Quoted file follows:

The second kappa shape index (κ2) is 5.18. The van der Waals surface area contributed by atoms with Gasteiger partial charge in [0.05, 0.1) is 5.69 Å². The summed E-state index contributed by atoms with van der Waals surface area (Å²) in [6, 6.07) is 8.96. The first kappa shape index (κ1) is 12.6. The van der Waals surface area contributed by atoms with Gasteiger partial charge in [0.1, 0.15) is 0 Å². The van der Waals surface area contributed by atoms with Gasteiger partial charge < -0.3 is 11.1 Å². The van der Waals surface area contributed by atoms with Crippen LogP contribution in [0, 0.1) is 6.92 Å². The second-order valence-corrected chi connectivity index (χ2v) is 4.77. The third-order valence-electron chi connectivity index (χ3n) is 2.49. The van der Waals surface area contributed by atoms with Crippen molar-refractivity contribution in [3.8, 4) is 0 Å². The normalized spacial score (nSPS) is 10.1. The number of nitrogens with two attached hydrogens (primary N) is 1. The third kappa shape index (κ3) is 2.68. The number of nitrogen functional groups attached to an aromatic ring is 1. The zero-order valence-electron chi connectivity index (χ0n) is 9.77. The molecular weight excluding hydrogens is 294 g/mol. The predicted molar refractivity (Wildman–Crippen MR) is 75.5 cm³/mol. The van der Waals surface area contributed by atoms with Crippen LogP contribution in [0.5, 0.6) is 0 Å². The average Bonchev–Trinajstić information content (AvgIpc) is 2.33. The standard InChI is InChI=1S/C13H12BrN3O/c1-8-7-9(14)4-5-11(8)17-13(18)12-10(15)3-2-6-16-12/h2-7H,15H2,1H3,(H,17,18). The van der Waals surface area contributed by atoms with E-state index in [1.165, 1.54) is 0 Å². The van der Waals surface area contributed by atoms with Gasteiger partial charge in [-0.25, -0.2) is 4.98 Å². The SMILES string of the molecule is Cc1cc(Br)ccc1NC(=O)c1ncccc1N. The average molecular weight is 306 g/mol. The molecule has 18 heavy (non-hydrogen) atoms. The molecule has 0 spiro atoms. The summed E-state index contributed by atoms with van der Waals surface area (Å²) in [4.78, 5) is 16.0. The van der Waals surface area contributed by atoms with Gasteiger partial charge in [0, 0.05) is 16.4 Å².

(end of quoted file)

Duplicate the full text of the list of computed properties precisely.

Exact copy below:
The second kappa shape index (κ2) is 5.18. The van der Waals surface area contributed by atoms with Gasteiger partial charge in [0.05, 0.1) is 5.69 Å². The summed E-state index contributed by atoms with van der Waals surface area (Å²) in [6, 6.07) is 8.96. The first kappa shape index (κ1) is 12.6. The van der Waals surface area contributed by atoms with Gasteiger partial charge in [0.1, 0.15) is 0 Å². The van der Waals surface area contributed by atoms with Gasteiger partial charge < -0.3 is 11.1 Å². The van der Waals surface area contributed by atoms with Crippen LogP contribution in [0, 0.1) is 6.92 Å². The second-order valence-corrected chi connectivity index (χ2v) is 4.77. The third-order valence-electron chi connectivity index (χ3n) is 2.49. The van der Waals surface area contributed by atoms with Crippen molar-refractivity contribution in [3.8, 4) is 0 Å². The normalized spacial score (nSPS) is 10.1. The number of nitrogens with two attached hydrogens (primary N) is 1. The third kappa shape index (κ3) is 2.68. The number of nitrogen functional groups attached to an aromatic ring is 1. The zero-order valence-electron chi connectivity index (χ0n) is 9.77. The molecular weight excluding hydrogens is 294 g/mol. The predicted molar refractivity (Wildman–Crippen MR) is 75.5 cm³/mol. The van der Waals surface area contributed by atoms with Crippen LogP contribution in [0.5, 0.6) is 0 Å². The average Bonchev–Trinajstić information content (AvgIpc) is 2.33. The standard InChI is InChI=1S/C13H12BrN3O/c1-8-7-9(14)4-5-11(8)17-13(18)12-10(15)3-2-6-16-12/h2-7H,15H2,1H3,(H,17,18). The van der Waals surface area contributed by atoms with E-state index in [1.165, 1.54) is 0 Å². The van der Waals surface area contributed by atoms with Gasteiger partial charge in [-0.25, -0.2) is 4.98 Å². The SMILES string of the molecule is Cc1cc(Br)ccc1NC(=O)c1ncccc1N. The average molecular weight is 306 g/mol. The molecule has 18 heavy (non-hydrogen) atoms. The molecule has 0 spiro atoms. The summed E-state index contributed by atoms with van der Waals surface area (Å²) in [4.78, 5) is 16.0. The van der Waals surface area contributed by atoms with Gasteiger partial charge in [0, 0.05) is 16.4 Å².